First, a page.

The Context Excel File

The Context Excel file is similar in structure but lacks the expert (Critical-Warning-Informational) classification columns.  The information is more descriptive and less evaluative.  For example, in this file, you can find a listing of all of Geodatabase Domains and the ObjectClasses to which they are related.  That information is neither good nor bad (i.e. not evaluative).  But, it may be useful to know.


Context Excel file Overview sheet


Records that are highlighted in green have SQL statements that you can run for additional information, as appropriate.  Usually, these SQL statements are too expensive to run on all of the content in the eGDB.  But, someone familiar with the eGDB and the issues it has may have ideas about which queries would be useful to run nonetheless.  For example, the “SqlGeomTypeSizeSql” sheet has a SQL query for each FeatureClass in the eGDB.  If you run one of these queries it will report the sizes of the geometries in one FeatureClass.  This is an expensive enough operation that it would not be appropriate to run it on all of the FeatureClasses by default.  But, if there is a FeatureClass that has a performance problem, it may be useful for you to run the query for that FeatureClass to examine the sizes of its geometries.


The PNGes

The PNG files (a version tree diagram and a state tree diagram) are typically of interest if your eGDB has data that has been registered as versioned.


The version tree graph illustrates the version tree hierarchy.  Color coding (red-yellow-green) indicates the relative degree of “staleness”, or how long it has been since the version has been edited or reconciled.


Version tree


The state tree schematic illustrates the depth and structure of the state tree (which is the detailed structure upon which the version tree relies).  The Default version is shown in red and “State Zero” is shown in green.  The further these nodes are separated, the more expensive it is for the database to return information about the Default version (the most commonly used version in most systems).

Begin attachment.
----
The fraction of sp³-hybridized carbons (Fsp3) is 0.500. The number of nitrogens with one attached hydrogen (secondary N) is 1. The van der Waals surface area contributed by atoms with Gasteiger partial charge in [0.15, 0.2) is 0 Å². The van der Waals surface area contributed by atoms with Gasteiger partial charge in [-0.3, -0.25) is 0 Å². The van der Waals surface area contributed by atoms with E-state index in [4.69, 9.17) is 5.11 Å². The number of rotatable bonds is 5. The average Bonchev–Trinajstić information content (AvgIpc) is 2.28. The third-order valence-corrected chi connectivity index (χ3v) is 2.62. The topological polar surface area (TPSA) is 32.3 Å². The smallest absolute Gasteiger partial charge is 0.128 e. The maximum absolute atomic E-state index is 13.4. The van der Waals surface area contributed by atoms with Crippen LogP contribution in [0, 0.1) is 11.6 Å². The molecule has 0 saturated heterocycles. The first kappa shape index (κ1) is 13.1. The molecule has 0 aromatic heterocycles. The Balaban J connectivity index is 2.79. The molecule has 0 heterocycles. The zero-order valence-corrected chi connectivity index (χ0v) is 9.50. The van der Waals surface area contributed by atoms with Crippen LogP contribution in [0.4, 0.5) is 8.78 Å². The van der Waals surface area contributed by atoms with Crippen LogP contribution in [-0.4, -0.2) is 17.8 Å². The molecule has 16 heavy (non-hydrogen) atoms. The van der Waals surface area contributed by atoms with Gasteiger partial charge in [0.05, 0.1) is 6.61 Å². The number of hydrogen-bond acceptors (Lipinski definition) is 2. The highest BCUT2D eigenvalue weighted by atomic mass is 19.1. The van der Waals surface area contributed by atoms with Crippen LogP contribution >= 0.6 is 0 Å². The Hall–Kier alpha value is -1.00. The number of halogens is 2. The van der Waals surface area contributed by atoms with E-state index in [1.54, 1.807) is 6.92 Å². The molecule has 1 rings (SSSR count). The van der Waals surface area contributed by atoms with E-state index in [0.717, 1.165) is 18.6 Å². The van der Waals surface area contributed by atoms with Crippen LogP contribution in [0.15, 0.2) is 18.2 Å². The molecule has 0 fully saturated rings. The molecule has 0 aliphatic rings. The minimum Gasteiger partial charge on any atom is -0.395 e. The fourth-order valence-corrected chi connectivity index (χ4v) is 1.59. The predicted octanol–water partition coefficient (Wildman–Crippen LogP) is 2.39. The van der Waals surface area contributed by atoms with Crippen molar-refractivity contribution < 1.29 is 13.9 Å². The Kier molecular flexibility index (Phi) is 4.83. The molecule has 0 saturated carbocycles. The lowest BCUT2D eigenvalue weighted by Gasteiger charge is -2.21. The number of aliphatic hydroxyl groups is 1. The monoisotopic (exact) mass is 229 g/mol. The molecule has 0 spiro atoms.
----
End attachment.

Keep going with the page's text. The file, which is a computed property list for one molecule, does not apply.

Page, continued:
State tree



The HTML provides some general information about the eGDB, RDBMS, and machine that is the target of the evaluation.  It may only be of passing interest in many cases.


HTML metadata



This article as described the purpose of egdbhealth, how to run it, and what its outputs are.  As the outputs of the tool contain quite a bit of technical information, other articles will address how to use the outputs for (a) understanding and improving eGDB health (b) designing GIS systems.


I hope you find this helpful, do not hesitate to post your questions here:


Note: The contents presented above are recommendations that will typically improve performance for many scenarios. However, in some cases, these recommendations may not produce better performance results, in which case, additional performance testing and system configuration modifications may be needed.


What is VDI Anyway?

Posted by jdeweese-esristaff Employee Apr 25, 2019

Often the term "VDI" is used to define ArcGIS Desktop/ArcGIS Pro deployed as a virtual application. The challenge is understanding what specific virtualization technology is actually being referenced when using this term since VDI, or "Virtual Desktop Infrastructure", represents just one of several desktop virtualization options. So, the intent of this article is define the options and differentiate what VDI truly means.


ArcGIS Desktop has been delivered virtually for over 20 years using what is referred to as "hosted virtual applications" which includes technologies such as Citrix XenApp (recently renamed to Virtual Apps) and Microsoft Remote Desktop Services (RDS). This approach is referred to as "hosted"  because it is being hosted by a singular operating system which users share by initiating individual user sessions. This technology option represents a many-to-one relationship in terms of users and virtual machines. Further, the shared operating system is a server OS, such as Windows 2016 and not a desktop OS, such as Windows 10. Hosted virtual applications provides a means to share a singular server with multiple users and is an attractive option since since each user doesn't require their own dedicated virtual machine. For this approach, system resources are shared including processors, memory, and GPU and there isn't a practical way to assign resources at the individual user session level.